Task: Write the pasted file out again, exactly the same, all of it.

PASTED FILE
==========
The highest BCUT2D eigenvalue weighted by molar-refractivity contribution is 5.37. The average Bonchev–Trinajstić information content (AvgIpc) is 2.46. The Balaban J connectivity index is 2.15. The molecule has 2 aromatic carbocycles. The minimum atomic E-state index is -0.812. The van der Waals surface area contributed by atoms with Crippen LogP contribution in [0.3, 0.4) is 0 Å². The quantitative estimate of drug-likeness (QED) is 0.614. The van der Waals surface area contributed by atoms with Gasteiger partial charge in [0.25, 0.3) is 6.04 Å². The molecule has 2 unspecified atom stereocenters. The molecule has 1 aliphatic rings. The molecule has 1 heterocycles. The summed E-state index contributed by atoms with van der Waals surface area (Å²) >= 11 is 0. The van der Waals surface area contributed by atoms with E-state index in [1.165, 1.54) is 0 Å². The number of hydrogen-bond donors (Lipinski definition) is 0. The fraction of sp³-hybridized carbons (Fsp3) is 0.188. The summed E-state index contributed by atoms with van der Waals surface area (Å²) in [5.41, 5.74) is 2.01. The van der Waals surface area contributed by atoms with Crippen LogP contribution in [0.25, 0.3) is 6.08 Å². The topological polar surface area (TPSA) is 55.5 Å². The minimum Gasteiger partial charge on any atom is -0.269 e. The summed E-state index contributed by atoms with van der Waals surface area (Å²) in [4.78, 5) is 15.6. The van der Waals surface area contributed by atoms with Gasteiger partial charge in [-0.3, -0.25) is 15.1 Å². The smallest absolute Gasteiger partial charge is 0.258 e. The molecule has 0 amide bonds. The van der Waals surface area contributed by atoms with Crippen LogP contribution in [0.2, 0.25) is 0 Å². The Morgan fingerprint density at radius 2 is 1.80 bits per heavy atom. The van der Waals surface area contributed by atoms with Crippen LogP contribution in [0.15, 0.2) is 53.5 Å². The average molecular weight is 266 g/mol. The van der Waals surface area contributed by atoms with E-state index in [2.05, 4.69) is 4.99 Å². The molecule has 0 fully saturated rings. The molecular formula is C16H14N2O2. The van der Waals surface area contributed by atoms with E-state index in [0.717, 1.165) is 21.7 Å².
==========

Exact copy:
The highest BCUT2D eigenvalue weighted by molar-refractivity contribution is 5.37. The average Bonchev–Trinajstić information content (AvgIpc) is 2.46. The Balaban J connectivity index is 2.15. The molecule has 2 aromatic carbocycles. The minimum atomic E-state index is -0.812. The van der Waals surface area contributed by atoms with Crippen LogP contribution in [0.3, 0.4) is 0 Å². The quantitative estimate of drug-likeness (QED) is 0.614. The van der Waals surface area contributed by atoms with Gasteiger partial charge in [0.25, 0.3) is 6.04 Å². The molecule has 2 unspecified atom stereocenters. The molecule has 1 aliphatic rings. The molecule has 1 heterocycles. The summed E-state index contributed by atoms with van der Waals surface area (Å²) >= 11 is 0. The van der Waals surface area contributed by atoms with E-state index in [1.165, 1.54) is 0 Å². The number of hydrogen-bond donors (Lipinski definition) is 0. The fraction of sp³-hybridized carbons (Fsp3) is 0.188. The summed E-state index contributed by atoms with van der Waals surface area (Å²) in [5.41, 5.74) is 2.01. The van der Waals surface area contributed by atoms with Crippen LogP contribution in [0.25, 0.3) is 6.08 Å². The topological polar surface area (TPSA) is 55.5 Å². The minimum Gasteiger partial charge on any atom is -0.269 e. The summed E-state index contributed by atoms with van der Waals surface area (Å²) in [4.78, 5) is 15.6. The van der Waals surface area contributed by atoms with Gasteiger partial charge in [-0.3, -0.25) is 15.1 Å². The smallest absolute Gasteiger partial charge is 0.258 e. The molecule has 0 amide bonds. The van der Waals surface area contributed by atoms with Crippen LogP contribution in [0.2, 0.25) is 0 Å². The Morgan fingerprint density at radius 2 is 1.80 bits per heavy atom. The van der Waals surface area contributed by atoms with Crippen LogP contribution in [0.15, 0.2) is 53.5 Å². The average molecular weight is 266 g/mol. The van der Waals surface area contributed by atoms with E-state index in [2.05, 4.69) is 4.99 Å². The molecule has 0 fully saturated rings. The molecular formula is C16H14N2O2. The van der Waals surface area contributed by atoms with E-state index in [0.717, 1.165) is 21.7 Å².